Lets first understand the best practices regarding handling Exceptions while designing an API or framework.
- If the client can take some alternate action to recover from the exception, make it a checked exception.
- If the client cannot do anything useful, then make the exception unchecked. By useful, I mean taking steps to recover from the exception and not just logging the exception.
From the above best practices It’s clear to use Unchecked Exceptions where client can not do anything to recover from exception and using checked exception force client to handle it.
Spring does throw runtime exceptions instead of checked exceptions. Runtime exceptions must not be catched and if they happen and if they are not catched your application will stop running with a standard java stack trace. Checked exceptions must be catched. If you do not catch a checked exception in your code, it can not be compiled.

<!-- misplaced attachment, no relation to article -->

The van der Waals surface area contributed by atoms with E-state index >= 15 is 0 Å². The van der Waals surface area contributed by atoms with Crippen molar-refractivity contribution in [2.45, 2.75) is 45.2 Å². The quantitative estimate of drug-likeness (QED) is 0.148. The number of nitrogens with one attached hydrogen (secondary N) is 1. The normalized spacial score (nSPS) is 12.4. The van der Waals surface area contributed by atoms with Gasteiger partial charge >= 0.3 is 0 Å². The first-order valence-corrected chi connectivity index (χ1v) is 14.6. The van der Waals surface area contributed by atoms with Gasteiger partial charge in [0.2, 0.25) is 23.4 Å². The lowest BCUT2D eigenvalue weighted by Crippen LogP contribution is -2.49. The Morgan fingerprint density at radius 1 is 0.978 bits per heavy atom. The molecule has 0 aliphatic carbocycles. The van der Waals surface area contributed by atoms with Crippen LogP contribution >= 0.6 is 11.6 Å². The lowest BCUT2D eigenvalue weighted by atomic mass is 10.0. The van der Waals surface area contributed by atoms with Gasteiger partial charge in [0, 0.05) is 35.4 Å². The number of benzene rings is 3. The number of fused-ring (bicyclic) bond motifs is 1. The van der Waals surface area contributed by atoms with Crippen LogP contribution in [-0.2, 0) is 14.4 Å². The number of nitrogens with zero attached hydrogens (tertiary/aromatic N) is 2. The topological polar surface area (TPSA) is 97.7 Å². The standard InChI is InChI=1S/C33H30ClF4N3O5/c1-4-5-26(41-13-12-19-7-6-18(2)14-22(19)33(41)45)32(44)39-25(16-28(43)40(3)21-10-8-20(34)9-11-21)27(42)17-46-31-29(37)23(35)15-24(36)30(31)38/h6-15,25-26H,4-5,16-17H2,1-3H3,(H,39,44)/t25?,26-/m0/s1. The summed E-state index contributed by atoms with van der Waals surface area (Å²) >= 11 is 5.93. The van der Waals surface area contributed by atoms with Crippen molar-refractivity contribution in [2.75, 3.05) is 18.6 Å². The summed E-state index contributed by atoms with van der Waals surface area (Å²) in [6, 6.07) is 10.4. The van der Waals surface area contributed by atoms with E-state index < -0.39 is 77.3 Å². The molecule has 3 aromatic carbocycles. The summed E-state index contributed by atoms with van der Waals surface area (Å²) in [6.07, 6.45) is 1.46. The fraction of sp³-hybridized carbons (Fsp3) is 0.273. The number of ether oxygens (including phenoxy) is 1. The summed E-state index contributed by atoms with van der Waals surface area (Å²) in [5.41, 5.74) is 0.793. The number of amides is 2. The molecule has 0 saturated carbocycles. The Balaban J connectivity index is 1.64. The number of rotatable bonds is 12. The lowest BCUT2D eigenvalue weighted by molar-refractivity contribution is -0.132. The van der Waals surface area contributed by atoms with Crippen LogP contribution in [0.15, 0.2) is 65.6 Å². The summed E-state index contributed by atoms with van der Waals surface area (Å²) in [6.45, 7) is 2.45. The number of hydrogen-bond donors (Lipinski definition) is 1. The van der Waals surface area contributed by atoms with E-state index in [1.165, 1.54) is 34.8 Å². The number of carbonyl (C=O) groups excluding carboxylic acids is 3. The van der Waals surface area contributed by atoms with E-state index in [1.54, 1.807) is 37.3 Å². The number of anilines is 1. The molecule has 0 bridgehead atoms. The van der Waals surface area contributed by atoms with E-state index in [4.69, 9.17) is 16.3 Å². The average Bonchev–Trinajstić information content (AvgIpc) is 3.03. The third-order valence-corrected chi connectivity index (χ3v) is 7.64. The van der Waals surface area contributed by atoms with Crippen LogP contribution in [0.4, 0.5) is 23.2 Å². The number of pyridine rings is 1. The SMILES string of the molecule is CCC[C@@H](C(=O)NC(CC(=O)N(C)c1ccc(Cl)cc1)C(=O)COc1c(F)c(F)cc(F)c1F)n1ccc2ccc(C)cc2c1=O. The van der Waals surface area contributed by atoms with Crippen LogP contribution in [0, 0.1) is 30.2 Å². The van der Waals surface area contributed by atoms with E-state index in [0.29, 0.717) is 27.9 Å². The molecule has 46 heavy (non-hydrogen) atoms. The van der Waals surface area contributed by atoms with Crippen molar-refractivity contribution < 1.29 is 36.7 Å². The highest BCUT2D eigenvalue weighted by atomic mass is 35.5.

Spring developers decided to throw runtime exceptions, so that if you do not catch an exceptions your application will break and the user gets the application exception. Their second reasoning is that most exceptions are unrecoverable so your application logic can not deal with them anyway.